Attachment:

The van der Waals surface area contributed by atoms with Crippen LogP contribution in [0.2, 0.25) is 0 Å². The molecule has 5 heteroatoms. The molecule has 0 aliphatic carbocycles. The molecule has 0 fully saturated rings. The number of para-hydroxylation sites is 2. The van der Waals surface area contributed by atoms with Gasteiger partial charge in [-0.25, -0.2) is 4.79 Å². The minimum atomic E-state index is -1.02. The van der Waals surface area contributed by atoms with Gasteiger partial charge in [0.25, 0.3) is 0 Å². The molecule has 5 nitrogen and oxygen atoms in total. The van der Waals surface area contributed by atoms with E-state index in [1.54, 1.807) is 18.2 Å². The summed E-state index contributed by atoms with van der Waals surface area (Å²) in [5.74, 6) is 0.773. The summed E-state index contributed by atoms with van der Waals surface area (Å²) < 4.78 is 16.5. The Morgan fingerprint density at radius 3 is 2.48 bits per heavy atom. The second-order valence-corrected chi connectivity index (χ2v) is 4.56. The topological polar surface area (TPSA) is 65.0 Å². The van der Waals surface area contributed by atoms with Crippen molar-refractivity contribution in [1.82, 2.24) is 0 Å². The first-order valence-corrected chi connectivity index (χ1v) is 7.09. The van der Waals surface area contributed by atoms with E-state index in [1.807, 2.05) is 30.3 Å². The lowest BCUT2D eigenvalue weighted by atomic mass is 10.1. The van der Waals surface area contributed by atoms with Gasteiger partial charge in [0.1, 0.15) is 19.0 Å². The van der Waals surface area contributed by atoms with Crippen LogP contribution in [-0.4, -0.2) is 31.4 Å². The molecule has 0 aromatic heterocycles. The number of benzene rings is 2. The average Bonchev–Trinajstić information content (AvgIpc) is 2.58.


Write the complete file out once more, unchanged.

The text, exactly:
The van der Waals surface area contributed by atoms with Crippen LogP contribution in [0.2, 0.25) is 0 Å². The molecule has 5 heteroatoms. The molecule has 0 aliphatic carbocycles. The molecule has 0 fully saturated rings. The number of para-hydroxylation sites is 2. The van der Waals surface area contributed by atoms with Gasteiger partial charge in [-0.25, -0.2) is 4.79 Å². The minimum atomic E-state index is -1.02. The van der Waals surface area contributed by atoms with Gasteiger partial charge in [0.25, 0.3) is 0 Å². The molecule has 5 nitrogen and oxygen atoms in total. The van der Waals surface area contributed by atoms with E-state index in [1.54, 1.807) is 18.2 Å². The summed E-state index contributed by atoms with van der Waals surface area (Å²) in [5.74, 6) is 0.773. The summed E-state index contributed by atoms with van der Waals surface area (Å²) < 4.78 is 16.5. The Morgan fingerprint density at radius 3 is 2.48 bits per heavy atom. The second-order valence-corrected chi connectivity index (χ2v) is 4.56. The topological polar surface area (TPSA) is 65.0 Å². The van der Waals surface area contributed by atoms with Crippen molar-refractivity contribution in [1.82, 2.24) is 0 Å². The first-order valence-corrected chi connectivity index (χ1v) is 7.09. The van der Waals surface area contributed by atoms with E-state index in [1.807, 2.05) is 30.3 Å². The lowest BCUT2D eigenvalue weighted by atomic mass is 10.1. The van der Waals surface area contributed by atoms with Gasteiger partial charge in [0.1, 0.15) is 19.0 Å². The van der Waals surface area contributed by atoms with Crippen LogP contribution in [-0.4, -0.2) is 31.4 Å². The molecule has 0 aromatic heterocycles. The number of benzene rings is 2. The average Bonchev–Trinajstić information content (AvgIpc) is 2.58.